FX Monthly: It’s all about sterling

perspectives d’investissement

FX Monthly: It’s all about sterling

Vasileios Gkionakis, PhD - Responsable de la stratégie FX globale

Vasileios Gkionakis, PhD

Responsable de la stratégie FX globale
Homin Lee - Stratège macro - Asie

Homin Lee

Stratège macro - Asie

Key takeaways

  • We have trimmed our year-end EURUSD forecast, but as global activity stabilises and bottoms out the currency is likely to gain more traction and shrug off some of the external risks that were priced in.
  • We stay neutral on CHF, forecasting EURCHF at 1.10 over the foreseeable future.
  • Brexit developments and GBP undervaluation suggest upside sterling pressures over the next few quarters.
  • USDJPY likely to consolidate in a range of 106-109.
  • The US-China ceasefire supports our view of a stabilization in USDCNY around 7.10 for the time being.

 

What a month. While we have held a defensive bias in recent quarters (via JPY longs), Q3’s two major pressure points – fears of a no-deal Brexit and an escalating Sino-US trade war - appear to have eased over these past two weeks. While still early days, we think this presents some opportunities in the FX markets. We take these in turn.

Fears of a no-deal Brexit and an escalating Sino-US trade war appear to have eased

First, the ongoing Brexit bruising has been enough to give anyone a nosebleed. But last week, the UK and the EU finally managed to reach a new deal at the EU summit of 17-18 October. This has propelled sterling crosses significantly higher, with GBPUSD up by 5% on a month-to-date basis and EURGBP lower by around 3%.

As of the time of writing, the House of Commons has not yet approved the deal. However, a number of safeguards put in place to avoid the UK crashing out of the EU suggest that the probability of a no-deal Brexit is fading. As discussed in our Investment Committee Update, this has shifted us to a more positive view on the GBP: indeed, the pricing out of the “no-deal” Brexit premium alongside GBP’s significant undervaluation suggested to us that the risk-reward was in favour of sterling appreciation. We maintain this view and look for a gradual GBPUSD appreciation towards 1.35 with the risk skewed towards more upside.

The probability of a no-deal Brexit is fading. We expect a gradual GBPUSD appreciation towards 1.35.

Second, turning to China, the ceasefire achieved with the US on their trade disputes in early October supports our view of USDCNY stabilisation around the 7.10 level in the near term. If we are right in thinking that the admittedly modest Chinese credit stimulus helps commodity FX, this will present opportunities for AUD and CAD to gain.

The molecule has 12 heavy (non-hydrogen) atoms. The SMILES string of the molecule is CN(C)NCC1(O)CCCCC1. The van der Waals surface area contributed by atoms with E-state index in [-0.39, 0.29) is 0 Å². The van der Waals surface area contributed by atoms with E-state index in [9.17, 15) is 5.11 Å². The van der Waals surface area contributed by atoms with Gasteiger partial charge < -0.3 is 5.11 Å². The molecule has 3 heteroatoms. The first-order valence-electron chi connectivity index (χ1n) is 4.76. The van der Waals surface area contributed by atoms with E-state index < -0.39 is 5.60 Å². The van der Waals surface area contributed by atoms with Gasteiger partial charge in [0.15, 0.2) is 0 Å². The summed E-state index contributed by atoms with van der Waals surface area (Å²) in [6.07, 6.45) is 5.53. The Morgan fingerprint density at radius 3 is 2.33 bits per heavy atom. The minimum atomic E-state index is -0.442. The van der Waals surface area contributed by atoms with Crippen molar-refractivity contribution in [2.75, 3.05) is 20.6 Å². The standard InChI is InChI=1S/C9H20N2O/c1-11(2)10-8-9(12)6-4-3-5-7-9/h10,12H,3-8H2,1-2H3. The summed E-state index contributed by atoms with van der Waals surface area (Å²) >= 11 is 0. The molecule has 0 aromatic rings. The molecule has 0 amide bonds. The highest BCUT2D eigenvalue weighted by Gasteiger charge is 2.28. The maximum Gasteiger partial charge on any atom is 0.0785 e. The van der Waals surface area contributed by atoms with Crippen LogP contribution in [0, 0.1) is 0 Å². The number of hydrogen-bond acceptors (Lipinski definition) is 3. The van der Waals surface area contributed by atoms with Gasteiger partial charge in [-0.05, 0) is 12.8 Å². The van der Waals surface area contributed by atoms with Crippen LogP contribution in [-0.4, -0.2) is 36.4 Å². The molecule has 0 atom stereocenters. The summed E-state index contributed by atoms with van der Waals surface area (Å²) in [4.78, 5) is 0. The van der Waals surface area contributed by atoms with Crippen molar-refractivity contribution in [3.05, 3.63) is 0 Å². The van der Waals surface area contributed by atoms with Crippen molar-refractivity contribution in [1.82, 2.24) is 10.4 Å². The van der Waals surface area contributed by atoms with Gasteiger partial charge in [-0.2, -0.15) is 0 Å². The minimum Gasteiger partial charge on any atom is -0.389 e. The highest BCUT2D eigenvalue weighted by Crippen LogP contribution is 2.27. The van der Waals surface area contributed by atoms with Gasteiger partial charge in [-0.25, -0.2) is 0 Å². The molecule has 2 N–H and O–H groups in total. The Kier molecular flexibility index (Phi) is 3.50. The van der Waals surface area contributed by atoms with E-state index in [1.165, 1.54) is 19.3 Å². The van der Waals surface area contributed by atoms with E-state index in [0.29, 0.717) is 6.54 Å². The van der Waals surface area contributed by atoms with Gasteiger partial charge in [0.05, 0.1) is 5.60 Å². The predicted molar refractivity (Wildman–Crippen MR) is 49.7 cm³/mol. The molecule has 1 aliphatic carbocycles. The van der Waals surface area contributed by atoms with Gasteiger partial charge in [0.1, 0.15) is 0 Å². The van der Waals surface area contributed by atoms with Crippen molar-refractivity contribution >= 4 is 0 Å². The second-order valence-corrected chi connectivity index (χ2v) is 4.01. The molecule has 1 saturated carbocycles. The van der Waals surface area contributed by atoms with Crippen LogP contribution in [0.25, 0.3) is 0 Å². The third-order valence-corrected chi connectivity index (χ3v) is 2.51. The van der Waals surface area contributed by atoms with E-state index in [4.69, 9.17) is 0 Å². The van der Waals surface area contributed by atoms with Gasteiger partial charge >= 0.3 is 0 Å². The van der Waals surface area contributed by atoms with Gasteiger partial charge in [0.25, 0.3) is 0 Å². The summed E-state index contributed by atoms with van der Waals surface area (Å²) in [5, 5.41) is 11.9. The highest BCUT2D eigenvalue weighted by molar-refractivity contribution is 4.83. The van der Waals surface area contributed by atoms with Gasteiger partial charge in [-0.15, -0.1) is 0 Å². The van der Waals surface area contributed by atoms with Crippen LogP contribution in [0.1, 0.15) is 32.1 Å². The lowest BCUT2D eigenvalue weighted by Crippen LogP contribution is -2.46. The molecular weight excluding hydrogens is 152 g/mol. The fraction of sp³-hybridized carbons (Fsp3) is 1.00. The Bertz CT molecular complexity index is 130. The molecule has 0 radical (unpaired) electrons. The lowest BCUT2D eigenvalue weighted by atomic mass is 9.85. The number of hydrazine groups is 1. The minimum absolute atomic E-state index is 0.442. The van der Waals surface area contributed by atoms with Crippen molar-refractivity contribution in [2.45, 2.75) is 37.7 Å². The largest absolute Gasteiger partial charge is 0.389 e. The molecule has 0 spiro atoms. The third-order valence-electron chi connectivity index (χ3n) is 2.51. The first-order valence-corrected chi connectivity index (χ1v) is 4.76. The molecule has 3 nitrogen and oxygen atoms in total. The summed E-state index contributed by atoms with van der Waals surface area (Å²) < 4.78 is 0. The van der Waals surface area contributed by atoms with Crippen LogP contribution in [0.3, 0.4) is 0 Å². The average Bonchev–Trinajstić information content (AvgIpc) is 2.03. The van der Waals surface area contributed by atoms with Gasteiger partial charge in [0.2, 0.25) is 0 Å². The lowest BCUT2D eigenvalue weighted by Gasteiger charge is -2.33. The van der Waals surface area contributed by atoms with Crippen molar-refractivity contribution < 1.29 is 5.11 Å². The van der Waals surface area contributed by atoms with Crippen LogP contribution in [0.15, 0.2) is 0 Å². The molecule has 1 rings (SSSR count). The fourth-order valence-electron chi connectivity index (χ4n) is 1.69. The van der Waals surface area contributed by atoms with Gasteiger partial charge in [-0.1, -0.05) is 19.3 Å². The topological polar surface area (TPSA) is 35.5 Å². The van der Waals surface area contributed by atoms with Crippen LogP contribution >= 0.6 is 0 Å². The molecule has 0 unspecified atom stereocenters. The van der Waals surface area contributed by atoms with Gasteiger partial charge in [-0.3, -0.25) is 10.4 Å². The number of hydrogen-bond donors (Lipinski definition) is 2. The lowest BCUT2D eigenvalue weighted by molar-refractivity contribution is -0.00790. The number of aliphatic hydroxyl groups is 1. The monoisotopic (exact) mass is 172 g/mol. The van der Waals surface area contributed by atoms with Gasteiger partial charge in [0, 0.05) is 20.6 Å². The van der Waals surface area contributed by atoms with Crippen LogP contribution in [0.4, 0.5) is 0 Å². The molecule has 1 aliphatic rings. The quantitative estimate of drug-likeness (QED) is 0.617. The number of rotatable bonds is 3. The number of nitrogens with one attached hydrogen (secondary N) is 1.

USDCNY should stabilise around 7.10 in the near term

Given the discussion above, we decided to take profit in our long-held long JPY exposure in our portfolios. USDJPY remains overvalued but a stabilisation in US yields, renewed Japanese equity outflows and negative JPY Q4 seasonality suggests the pair could hold up better for the remainder of the year.

Third, elsewhere, some things have remained the same. We retain the view that the dollar remains subject to opposing forces in the near term (headwinds to global activity vs. USD’s overvaluation). However, the risks that seemed to have underpinned the greenback these past few months (trade war escalation and a disorderly Brexit) are abating. This reinforces our view of USD weakness on a medium term horizon.

USD remains subject to opposing forces in the near term, namely headwinds to global activity and its overvaluation

On EURUSD, we have trimmed our year-end EURUSD forecast, as the industrial woes – up until Q3 19 - are likely to make it difficult for the currency to make convincing headway in the near term. However, as the global economy stabilises and bottoms out, the currency is likely to gain more traction and shrug off some of the externally driven, priced-in risks. We keep our neutral stance on the Swiss franc and forecast a rather flat trajectory of around 1.10 against the EUR. Risks are for some EURCHF upside.

We keep our neutral stance on the CHF and forecast a flat trajectory of around 1.10 against the EUR.

Finally turning to Nordic currencies, we have lowered our SEK forecast, as the currency will likely be undermined further by the extremely weak domestic data and a likely dovish shift in Riksbank’s stance.

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